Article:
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By Annaly Capital Management:

Typically, our analysis of the Fed’s Z.1 flow of funds report has focused on household finances. But the Z.1 is a big data set, and also contains some interesting stuff on government finance, particularly table F.106.

First, a chart that everyone should be familiar with: government receipts less government expenditures, otherwise known as the deficit.

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No surprises here, the government is spending more than it brings in. But this is mostly due to Keynesian-style spending meant to stimulate the economy, right? Let’s look at the breakout of spending:

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One of the more salient features of this graph has been highlighted by the red arrow: 1972, when transfer payments became the most significant government outlay. The portion of government spending that could be referred to as stimulative is consumption expenditures, but this is becoming a smaller portion of total government spending. For instance, when flow of funds data was first collected in 1952, consumption expenditures made up 71% of total expenditures while transfer payments made up 20%. By the end of 2009, consumption made up only 28% of the total while transfer payments made up 61%. The primary function of government now seems to be transferring wealth from one group to another through programs like Social Security, Medicaid, Medicare, unemployment benefits, the new health care system, etc. It’s hard to consider this kind of spending stimulative, and I doubt this is what Keynes had in mind. The interesting line to watch going forward will be the green one: interest payments. While they are currently low, this is due to low interest rates, not low absolute debt levels (as just about everyone should be aware). It’s easy to imagine scenarios in which the green line quickly becomes a more significant portion of government expenditures.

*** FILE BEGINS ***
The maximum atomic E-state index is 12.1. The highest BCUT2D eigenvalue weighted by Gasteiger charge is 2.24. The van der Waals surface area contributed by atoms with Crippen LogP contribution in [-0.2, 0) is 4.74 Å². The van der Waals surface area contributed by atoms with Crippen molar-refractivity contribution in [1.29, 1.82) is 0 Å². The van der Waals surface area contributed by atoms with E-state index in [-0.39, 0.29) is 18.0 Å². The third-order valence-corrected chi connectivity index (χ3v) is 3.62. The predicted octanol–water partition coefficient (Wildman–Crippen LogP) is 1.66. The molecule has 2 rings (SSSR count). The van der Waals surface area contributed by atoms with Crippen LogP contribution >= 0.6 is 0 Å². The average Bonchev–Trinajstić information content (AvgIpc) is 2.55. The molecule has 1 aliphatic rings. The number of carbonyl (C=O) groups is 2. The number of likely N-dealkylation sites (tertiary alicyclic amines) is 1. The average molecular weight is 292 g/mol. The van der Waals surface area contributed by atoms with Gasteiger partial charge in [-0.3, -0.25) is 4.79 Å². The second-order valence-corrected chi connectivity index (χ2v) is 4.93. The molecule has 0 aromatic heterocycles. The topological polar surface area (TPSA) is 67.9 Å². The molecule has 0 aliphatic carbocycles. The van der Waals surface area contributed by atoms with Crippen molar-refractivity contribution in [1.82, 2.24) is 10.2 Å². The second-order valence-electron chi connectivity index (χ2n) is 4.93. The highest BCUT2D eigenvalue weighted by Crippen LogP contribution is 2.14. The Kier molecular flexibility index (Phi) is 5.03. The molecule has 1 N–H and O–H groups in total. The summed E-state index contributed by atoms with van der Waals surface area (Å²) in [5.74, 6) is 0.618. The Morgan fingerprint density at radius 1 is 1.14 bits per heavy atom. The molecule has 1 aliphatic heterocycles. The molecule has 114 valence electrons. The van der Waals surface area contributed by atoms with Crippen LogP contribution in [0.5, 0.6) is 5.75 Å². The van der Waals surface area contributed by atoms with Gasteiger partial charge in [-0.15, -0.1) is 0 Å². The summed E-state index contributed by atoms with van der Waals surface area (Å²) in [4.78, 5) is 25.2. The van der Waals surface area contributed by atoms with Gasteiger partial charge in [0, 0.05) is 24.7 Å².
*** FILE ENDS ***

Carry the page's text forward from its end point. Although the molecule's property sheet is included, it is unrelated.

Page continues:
For now, however, transfer payments are king of the hill. They are now so large that they have caught up with total government receipts. Let’s look at this idea in the following two charts.

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Put a different way, effectively all government receipts (personal income taxes, corporate taxes, various withholdings) are going right back out the door to fund Social Security/healthcare/unemployment/etc. All other government expenditures need to be financed.

Perhaps we’ve naively made the upper bound of that last chart 100%. It’s likely that we’ll need to reformat that axis in future, unless the long-term trend of rising transfer payments can reverse itself. The more likely outcome will be the search for higher receipts, in the form of higher personal income and corporate taxes.

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